Left: Brauns, Reinhard Anton (1912) | Drawings, Crystal drawing
Right: Alexandre Isidore Leroy de Barde (1810) | Crystallized minerals, Louvre museum
The jewels of the Mineralogy line are inspired by the fascinating world of stones through mineral collections.
Why? Here are some explanations...
CRYSTALS, FROM A FASCINATION TO A SCIENCE...
First of all, crystal designates a form, not a material.
Crystals are striking for their incredible geometric perfection, and one is spontaneously surprised that nature can order things in such a way as to obtain structures whose rigour and complexity are sometimes so perfect that they seem to be artificially created.
Thus, humans have long admired this natural curiosity that is crystallization, from the surreal snow crystals to the perfect cubes of pyrites... without being able to explain how it was formed.
Then, from the mineralogical collections of the cabinets of curiosities, observation and reflection will gradually begin to glimpse the physical and geometrical laws that govern the constitution of crystals.
In the 18th century, the science of crystallography was born, with decisive advances in the understanding of the phenomenon.
rock crystal on brass base on arteslonga.com
A SPECIAL CRYSTAL
In this way, the minerals are formed into crystals.
Among all these crystals, the most representative and most symbolic are certainly those in the form of a pointed hexagonal prism, generally transparent, according to which a particular mineral is generally formed: quartz. It is this particular quartz crystal that is represented on the jewellery called "crystal".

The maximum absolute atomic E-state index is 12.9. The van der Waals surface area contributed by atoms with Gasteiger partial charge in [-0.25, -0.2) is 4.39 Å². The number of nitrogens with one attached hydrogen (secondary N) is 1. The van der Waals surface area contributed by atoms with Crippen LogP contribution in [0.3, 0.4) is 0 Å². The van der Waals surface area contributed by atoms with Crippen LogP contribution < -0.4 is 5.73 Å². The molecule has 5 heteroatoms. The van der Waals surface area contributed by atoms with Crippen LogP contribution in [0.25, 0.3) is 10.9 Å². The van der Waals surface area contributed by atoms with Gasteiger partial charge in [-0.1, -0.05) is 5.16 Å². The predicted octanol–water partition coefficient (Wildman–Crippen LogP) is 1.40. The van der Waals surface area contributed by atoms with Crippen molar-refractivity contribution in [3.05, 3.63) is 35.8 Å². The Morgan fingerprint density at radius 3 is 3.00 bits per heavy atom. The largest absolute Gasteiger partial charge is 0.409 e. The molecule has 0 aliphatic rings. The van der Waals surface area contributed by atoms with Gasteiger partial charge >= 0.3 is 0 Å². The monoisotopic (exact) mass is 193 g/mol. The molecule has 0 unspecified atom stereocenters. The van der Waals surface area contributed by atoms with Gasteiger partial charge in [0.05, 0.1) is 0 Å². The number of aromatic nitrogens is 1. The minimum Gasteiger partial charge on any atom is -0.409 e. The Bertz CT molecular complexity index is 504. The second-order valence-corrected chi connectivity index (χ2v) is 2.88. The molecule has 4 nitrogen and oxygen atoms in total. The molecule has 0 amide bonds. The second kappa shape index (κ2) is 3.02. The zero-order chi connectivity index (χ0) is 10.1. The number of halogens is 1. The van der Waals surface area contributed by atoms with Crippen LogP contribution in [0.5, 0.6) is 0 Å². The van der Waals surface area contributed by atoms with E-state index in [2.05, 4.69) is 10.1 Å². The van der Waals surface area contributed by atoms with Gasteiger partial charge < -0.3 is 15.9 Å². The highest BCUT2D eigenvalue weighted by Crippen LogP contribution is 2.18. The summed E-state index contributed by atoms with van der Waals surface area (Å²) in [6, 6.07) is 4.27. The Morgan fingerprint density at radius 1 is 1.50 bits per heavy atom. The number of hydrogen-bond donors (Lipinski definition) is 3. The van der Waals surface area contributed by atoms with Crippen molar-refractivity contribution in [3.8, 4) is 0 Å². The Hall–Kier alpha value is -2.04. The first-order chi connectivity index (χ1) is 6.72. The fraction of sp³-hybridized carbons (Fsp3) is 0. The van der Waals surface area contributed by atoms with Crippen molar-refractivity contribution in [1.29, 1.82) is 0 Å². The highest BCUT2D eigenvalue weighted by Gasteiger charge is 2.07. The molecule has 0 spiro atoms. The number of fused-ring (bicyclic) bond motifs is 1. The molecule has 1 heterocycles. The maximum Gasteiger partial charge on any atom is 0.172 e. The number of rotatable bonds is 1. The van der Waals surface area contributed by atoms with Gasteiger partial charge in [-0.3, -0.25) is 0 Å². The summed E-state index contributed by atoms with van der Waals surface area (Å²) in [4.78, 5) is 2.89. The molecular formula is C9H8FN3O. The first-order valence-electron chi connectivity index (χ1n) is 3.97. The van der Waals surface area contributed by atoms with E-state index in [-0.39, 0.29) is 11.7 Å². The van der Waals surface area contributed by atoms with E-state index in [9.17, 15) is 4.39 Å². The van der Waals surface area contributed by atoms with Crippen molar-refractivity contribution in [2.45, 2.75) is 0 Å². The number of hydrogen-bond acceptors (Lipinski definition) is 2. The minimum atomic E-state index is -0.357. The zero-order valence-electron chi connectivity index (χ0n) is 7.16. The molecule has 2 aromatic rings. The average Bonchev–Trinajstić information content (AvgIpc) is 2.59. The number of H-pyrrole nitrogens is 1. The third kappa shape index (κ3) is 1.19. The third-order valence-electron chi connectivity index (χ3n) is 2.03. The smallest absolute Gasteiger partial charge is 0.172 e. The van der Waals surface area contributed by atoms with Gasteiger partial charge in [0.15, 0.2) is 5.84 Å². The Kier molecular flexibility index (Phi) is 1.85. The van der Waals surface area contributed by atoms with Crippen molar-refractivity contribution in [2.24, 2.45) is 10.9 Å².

AMBIGUITY BETWEEN FORM AND MATTER
Quartz is commonly called rock crystal when it is transparent and colourless. There has always been an ambiguity in the terms used to define the shape of quartz. crystal and matter quartz.
The very origin of the word quartz, could come from a Germanic mining term, itself borrowed from the Slavic; but in antiquity, the Greeks would have used the word kristallos to designate it, and in Latin, the word crystallus was used to define ice, rock crystal and a crystal object.
From then on, when humans discovered how to create a particularly pure glass, they called it crystal, by analogy with rock crystal. Thus, the art of crystal making was born.
A MAGIC CRYSTAL?
From antiquity, where it was conferred a divine origin, it is still, in its colourless, pure and transparent form, particularly appreciated by the followers of esotericism, who attribute metaphysical virtues to it. Some crystals are even pointed on both sides, which is a must! They are called twinned, bi-termined or bi-pyramid crystals.
However, while the esoteric or lithoterapethic properties of quartz crystal are debatable, its aesthetic properties are indisputable; crystals can be found as smoke-filled (smoky quartz), or colored an intense purple (amethyst), yellow (citrine), green (prasiolite) ... some may also contain inclusions, for example rutile or dendrite, incredibly graphic.
Some examples of quartz inclusions on quartz-inclusions.com
But apart from its characteristic shape, it is this purity of rock crystal that gave it a magical connotation for a long time (and still does!) in our cultures; thus the famous crystal ball, originally created for therapeutic and scientific purposes, made of real rock crystal, was diverted for divinatory purposes with the appearance of crystallomania.
And let's not forget the crystal skulls...
But that's another story 😉
Crystal Ring - 52€ to 56€
Cristal Earrings - 61€ - €61